Mon. Jan 17th, 2022

During the State of the Union address on Tuesday night, President Bush reiterated his typical platform. He offered no exit strategy for Iraq or realistic solutions to win the War on Terror. However, the Democratic response to the State of the Union speech also failed to offer an exit strategy for Iraq or provide new ideas.President Bush vowed to stay the course in Iraq and used his speech to attack his critics that have demanded an exit strategy. “There is no peace in retreat,” he said. “Second-guessing is not a strategy.”

During his speech, however, the president seemed to have no strategy for Iraq. He did not outline a timetable for withdrawal and he stated again that troops will stay in Iraq until the job is complete, a job that could take years.

The rest of the president’s speech was part of his typical agenda. He vowed to make tax cuts permanent, revamp Social Security and find alternative energy solutions, even though he has promised to break the country’s oil addiction before, but offered little action. Though the president’s State of the Union speech offered few, if any, fresh ideas, the Democratic Party’s rebuttal, which was given by Virginia Gov. Tim Kaine, did not offer many new ideas, either.

The slogan of Gov. Kaine’s speech was “there is a better way” to govern. However, through his speech, Gov. Kaine offered more criticism than ideas, especially concerning the War on Terror.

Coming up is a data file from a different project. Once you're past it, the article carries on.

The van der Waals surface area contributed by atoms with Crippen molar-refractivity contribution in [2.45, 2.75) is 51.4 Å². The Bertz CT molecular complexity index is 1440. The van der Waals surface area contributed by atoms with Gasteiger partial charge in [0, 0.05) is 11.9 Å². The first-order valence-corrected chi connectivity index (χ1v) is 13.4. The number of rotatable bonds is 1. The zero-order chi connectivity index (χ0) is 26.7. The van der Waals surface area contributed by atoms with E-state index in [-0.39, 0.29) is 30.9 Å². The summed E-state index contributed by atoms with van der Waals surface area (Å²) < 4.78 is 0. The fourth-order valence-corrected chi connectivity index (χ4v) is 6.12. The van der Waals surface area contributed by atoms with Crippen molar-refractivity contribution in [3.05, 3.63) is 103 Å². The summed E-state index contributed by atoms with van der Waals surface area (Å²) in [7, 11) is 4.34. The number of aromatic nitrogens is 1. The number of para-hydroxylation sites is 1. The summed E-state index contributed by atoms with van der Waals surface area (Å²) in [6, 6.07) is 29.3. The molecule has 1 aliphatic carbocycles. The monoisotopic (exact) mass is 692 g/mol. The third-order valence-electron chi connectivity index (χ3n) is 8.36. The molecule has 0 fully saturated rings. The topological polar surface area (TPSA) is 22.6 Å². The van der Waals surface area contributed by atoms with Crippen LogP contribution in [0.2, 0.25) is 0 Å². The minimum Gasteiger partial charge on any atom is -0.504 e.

On Iraq, the Virginia governor criticized the administration for providing troops with inadequate body armor, which is a just and important criticism. However, like the president, he offered no timetable for withdrawal.

Instead of choosing to endorse Democratic Rep. Murtha’s plan to withdraw troops in six months, the governor was hesitant to speculate on when the troops could be brought home.

As support for the war continues to wane, Democrats need to offer an exit strategy, since the Bush administration is not going to. Democrats should also go a step further and demand an investigation into the scandals surrounding the Iraq war, including the false WMD evidence, the lack of body armor for troops and the Abu Ghraib prison scandal. Democrats can not just criticize. They must hold the members of the administration accountable for their devastating actions.

To win seats in the Senate and House during the 2006 mid-term elections, Democrats must offer a contrast to the Bush administration. Constant criticism will not suffice or earn trust of the voters. After a war based on false evidence, a botched response to Hurricane Katrina and other scandals, the country is hungry for change, but merely being an opposition party is not enough.

Brian Fanelli is a senior majoring in comparative literature with minors in creative writing and journalism.

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